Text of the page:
When it was announced publicly that Jason Whitlock was removed from his own website, it was only a matter of time.  Just a few months after Whitlock was taken off The Undefeated, the network made it official – Whitlock’s second tenure at ESPN is over.

The network confirmed Whitlock’s departure through a statement given to Sports Illustrated.  In quite the rare development, especially from the carefully parsed public relations world, ESPN intimates that it was a move motivated by Whitlock after the very public and very turbulent fallout at The Undefeated:

“We have mutually agreed to part ways, which was Jason’s preference following the shift from his role as Editor-in-Chief. Jason is a talented print and television commentator, and we wish him success in his next chapter. ESPN remains fully committed to The Undefeated and plans continue toward an official launch.”

SI’s Richard Deitsch adds that the buyout was agreed to a couple of weeks ago.  Ultimately, Whitlock’s second go-round at ESPN ends with much more of a whimper than his first one.  The bombastic columnist previously worked for ESPN from 2002-2006, a stint that ended with Whitlock saying disparaging things about colleagues and ESPN banning him from their airwaves.  Alas, here we are almost a decade later.

A quick search through the ESPN.com archives shows just 41 articles written by Whitlock in the 2+ years since ESPN hired him (none since August 6th), 2 of which are listed on the homepage of the still-to-be-launched website that was supposed to be his vertical.  After leaving The Undefeated, Whitlock made several appearances as a guest host on PTI.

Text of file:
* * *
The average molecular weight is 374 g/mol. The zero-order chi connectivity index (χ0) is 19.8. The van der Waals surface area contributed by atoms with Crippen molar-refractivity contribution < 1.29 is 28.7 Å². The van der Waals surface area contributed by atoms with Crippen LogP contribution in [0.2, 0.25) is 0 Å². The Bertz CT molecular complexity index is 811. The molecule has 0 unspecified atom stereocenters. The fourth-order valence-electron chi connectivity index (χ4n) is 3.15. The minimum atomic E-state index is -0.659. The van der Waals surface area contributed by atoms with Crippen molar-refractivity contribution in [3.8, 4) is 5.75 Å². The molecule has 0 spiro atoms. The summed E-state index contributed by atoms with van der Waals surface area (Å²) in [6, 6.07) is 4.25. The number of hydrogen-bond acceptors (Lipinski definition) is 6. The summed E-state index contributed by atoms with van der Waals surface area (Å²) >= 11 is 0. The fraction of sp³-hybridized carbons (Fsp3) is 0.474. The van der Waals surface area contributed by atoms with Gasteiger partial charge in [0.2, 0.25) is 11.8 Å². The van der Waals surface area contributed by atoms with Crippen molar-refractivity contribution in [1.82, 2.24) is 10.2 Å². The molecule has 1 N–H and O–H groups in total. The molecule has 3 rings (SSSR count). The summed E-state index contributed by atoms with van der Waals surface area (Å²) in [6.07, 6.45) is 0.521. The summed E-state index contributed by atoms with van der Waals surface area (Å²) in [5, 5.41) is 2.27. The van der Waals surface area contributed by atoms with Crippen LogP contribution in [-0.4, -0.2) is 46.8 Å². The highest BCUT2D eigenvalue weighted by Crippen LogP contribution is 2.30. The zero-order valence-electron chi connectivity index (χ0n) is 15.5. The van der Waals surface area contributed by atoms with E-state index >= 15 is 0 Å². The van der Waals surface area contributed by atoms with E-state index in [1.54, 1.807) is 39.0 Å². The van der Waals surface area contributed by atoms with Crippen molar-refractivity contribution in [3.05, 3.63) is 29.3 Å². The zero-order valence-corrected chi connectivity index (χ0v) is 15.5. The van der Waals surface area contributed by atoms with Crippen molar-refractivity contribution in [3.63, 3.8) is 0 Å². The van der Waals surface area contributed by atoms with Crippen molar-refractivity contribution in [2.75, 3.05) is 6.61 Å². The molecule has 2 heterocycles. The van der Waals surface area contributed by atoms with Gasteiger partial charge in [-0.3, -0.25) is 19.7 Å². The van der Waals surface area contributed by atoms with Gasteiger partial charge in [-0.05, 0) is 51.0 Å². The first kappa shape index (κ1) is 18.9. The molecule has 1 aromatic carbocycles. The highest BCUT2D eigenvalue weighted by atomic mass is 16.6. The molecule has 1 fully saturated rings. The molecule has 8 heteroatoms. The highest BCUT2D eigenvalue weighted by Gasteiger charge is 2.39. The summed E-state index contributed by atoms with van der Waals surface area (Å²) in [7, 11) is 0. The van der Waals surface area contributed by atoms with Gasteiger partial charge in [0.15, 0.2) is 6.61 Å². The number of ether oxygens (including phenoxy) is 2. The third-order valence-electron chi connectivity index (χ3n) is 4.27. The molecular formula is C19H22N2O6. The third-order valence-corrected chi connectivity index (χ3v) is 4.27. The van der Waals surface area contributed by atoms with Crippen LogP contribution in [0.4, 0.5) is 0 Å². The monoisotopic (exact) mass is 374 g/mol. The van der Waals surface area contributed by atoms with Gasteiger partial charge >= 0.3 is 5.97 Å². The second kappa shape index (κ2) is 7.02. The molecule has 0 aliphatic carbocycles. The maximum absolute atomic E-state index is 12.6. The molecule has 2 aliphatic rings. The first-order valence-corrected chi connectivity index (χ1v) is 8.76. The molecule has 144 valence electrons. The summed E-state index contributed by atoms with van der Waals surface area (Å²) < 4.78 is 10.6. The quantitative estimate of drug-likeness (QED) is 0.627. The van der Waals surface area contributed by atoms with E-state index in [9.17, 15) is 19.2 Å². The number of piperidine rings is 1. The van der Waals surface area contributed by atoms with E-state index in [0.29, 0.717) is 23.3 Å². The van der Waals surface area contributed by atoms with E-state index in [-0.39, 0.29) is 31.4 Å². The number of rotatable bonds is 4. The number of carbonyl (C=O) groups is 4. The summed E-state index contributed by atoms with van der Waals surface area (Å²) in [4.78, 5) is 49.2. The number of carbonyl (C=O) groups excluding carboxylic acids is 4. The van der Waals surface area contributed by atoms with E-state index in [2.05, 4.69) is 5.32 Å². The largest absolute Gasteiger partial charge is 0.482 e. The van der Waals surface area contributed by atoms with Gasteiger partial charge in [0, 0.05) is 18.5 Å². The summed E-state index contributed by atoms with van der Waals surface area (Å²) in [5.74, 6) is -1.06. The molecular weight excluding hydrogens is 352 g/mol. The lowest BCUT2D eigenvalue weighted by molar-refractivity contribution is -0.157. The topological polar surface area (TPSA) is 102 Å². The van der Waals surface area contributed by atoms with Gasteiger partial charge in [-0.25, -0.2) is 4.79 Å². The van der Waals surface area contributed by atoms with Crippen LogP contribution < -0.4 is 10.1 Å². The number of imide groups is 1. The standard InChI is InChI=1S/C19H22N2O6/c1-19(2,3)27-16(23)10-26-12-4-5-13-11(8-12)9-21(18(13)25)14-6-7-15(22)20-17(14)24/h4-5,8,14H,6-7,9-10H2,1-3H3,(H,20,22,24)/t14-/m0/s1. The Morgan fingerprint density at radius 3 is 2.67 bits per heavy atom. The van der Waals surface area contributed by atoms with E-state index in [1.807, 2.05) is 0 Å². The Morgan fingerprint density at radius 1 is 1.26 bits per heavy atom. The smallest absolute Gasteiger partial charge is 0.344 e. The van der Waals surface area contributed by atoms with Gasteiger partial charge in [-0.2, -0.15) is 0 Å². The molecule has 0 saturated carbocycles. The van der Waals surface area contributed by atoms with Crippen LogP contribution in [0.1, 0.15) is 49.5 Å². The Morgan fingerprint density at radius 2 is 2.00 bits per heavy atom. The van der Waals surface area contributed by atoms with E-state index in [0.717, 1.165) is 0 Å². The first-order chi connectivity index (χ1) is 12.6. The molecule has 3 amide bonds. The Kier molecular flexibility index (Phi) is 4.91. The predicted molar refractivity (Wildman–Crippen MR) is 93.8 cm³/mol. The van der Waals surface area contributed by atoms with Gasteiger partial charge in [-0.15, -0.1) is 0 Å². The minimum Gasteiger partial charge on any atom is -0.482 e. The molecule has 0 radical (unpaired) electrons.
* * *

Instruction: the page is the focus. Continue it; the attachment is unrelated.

If you’ll recall, ESPN boldly hired Whitlock on the eve of the FS1 launch.  Whitlock was at the time rumored to be working on a show for FS1 and was one of the faces of the Fox Sports website.  But ESPN’s move to snatch Whitlock from their new rivals was not just a defensive one.  ESPN also handed him the keys to a personality-driven vanity site that would focus on the intersection of sports, race, and culture.  Given Whitlock’s history of controversy, it was certainly one of John Skipper’s biggest gambles as ESPN President.  In the end, Whitlock’s hiring and his brief tenure as Editor in Chief of The Undefeated marks one of ESPN’s biggest defeats.  It adds on to a year that has seen some of ESPN’s biggest personalities – Simmons, Cowerd, Olbermann, now Whitlock – all leave the network under varying circumstances.

What’s next for Whitlock?  Ironically, all the tea leaves point to a return to where he was two years ago – a television role at Fox Sports.  With Jamie Horowitz at FS1 already canceling shows and wanting to make way for more “opinionated” programming, it doesn’t take John Nash to figure out what’s going to happen.

Prepare yourself for that Jason Whitlock-Clay Travis debate show you’ve always wanted coming soon to FS1.

[Sports Illustrated]

Comments are closed.